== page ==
A Scene of bomb-attack
A Scene of bomb-attack

Still on Gwoza Suicide Bombings
By Kabir Fagge Ali

For over a decade, Borno State in northeastern Nigeria has been the epicenter of the Boko Haram insurgency. Despite significant efforts by the military and other security forces, the region continues to suffer from devastating terror attacks, including suicide bombings. These attacks not only claim lives but also disrupt social and economic activities, perpetuating a cycle of fear and instability among the populace.

Boko Haram, founded in 2002, initially focused on opposing Western education and values. By 2009, it had morphed into a full-blown insurgency, with Borno State as its primary battleground. There was a period when suicide bombings became their calling card, used to instill fear, target security forces, and punish communities perceived as collaborating with the government. These attacks have grew more sophisticated and deadly over the years, often involving young girls and women as bombers.

In recent months, the resurgence of suicide bombings has reignited concerns over security in North East. On June 29th, female suicide bombers targeted a wedding, a subsequent funeral, and a hospital in Gwoza, Borno State resulting in at least 32 deaths and dozens of injuries. This series of coordinated attacks highlighted the persistent threat and the urgent need for enhanced intelligence gathering and a stronger commitment from Nigerian security agencies. The attacks caused significant casualties and widespread fear, disrupting a period of relative calm in the region. The Nigerian Army recently reported that the insurgents had prepared 15 suicide bombers for Gwoza, but only three succeeded.

Meanwhile, Nigerian legislators in the Senate have attributed the recent suicide bombings in Gwoza town to intelligence failures among security forces. They therefore urged the federal government to direct the military to rethink its conventional strategies in fighting insurgency and other crimes by deploying modern technology and scientific tactics.

The lawmakers noted that relying solely on conventional methods, such as troop deployment, was ineffective as terrorists continued to use non-conventional approaches to kill Nigerians and destroy livelihoods.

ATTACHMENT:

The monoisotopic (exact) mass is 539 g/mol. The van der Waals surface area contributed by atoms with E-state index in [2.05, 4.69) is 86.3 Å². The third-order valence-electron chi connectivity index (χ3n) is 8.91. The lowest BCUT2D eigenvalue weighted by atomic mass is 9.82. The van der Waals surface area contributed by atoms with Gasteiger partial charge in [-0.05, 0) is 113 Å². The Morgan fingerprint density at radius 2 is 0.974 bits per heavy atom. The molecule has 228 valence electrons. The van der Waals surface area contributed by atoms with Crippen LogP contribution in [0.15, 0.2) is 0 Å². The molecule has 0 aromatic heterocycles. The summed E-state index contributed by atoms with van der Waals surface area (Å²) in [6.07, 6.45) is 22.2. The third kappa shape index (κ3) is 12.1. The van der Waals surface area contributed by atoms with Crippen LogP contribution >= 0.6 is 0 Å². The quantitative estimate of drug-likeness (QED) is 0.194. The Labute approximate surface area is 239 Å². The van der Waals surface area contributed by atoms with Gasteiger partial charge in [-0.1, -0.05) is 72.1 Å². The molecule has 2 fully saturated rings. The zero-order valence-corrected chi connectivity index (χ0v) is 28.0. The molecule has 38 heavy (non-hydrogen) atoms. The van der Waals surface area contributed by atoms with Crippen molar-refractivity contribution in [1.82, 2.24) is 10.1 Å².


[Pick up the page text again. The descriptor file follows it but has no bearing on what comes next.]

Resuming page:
Despite unwavering efforts by security agencies to contain these forms of emerging security threats, significant gaps and challenges persist. Suicide bombings continue to occur with alarming frequency, indicating that Boko Haram and its splinter group, ISWAP, have adapted and evaded current security measures. Intelligence failures remain a major issue.

The clandestine nature of suicide bombings, often involving coerced or brainwashed individuals, makes them particularly challenging to detect and prevent.

In some areas, local populations remain sympathetic to Boko Haram due to grievances against the government, corruption, and inadequate service delivery. This support provides cover and resources for insurgent operations. The Nigerian military and security forces are often overstretched and under-resourced, with limited funding, equipment shortages, and inadequate training impeding the effectiveness of counter-insurgency operations.

The psychological toll of sustained violence on the population cannot be underestimated, as continuous exposure to bombings and insecurity exacerbates trauma and undermines community resilience.

Addressing the persistent threat of suicide bombings requires a multi-faceted and adaptive approach. Investing in advanced surveillance technology, such as drones and satellite imagery, can improve situational awareness. Strengthening local intelligence networks and encouraging community-based reporting can also provide critical insights into insurgent activities. Building trust between security forces and local communities is essential. This can be achieved through transparent governance, addressing human rights abuses by security forces, and ensuring that communities benefit from economic development and social services.

Expanding and improving deradicalization and reintegration programs for surrendered fighters and at-risk individuals can reduce the pool of potential suicide bombers. These programs should be culturally sensitive and involve local religious and community leaders.

Enhancing cooperation with neighboring countries and regional bodies like the African Union can improve border security and disrupt insurgent supply lines.

Long-term peace and security in Borno require addressing the root causes of the insurgency. This includes tackling poverty, unemployment, and lack of education through targeted development programs. The persistent threat of suicide bombings in Borno State underscores the need for a comprehensive review and revision of current security strategies. By addressing intelligence gaps, enhancing community engagement, and tackling the underlying socio-economic issues, Nigeria can create a more resilient and secure environment.

The journey to peace and stability in Borno is undoubtedly challenging, but with sustained and adaptive efforts, it is attainable.

*Kabir Fagge Ali, a youth corps member with PRNigeria Centre, wrote via [email protected]*

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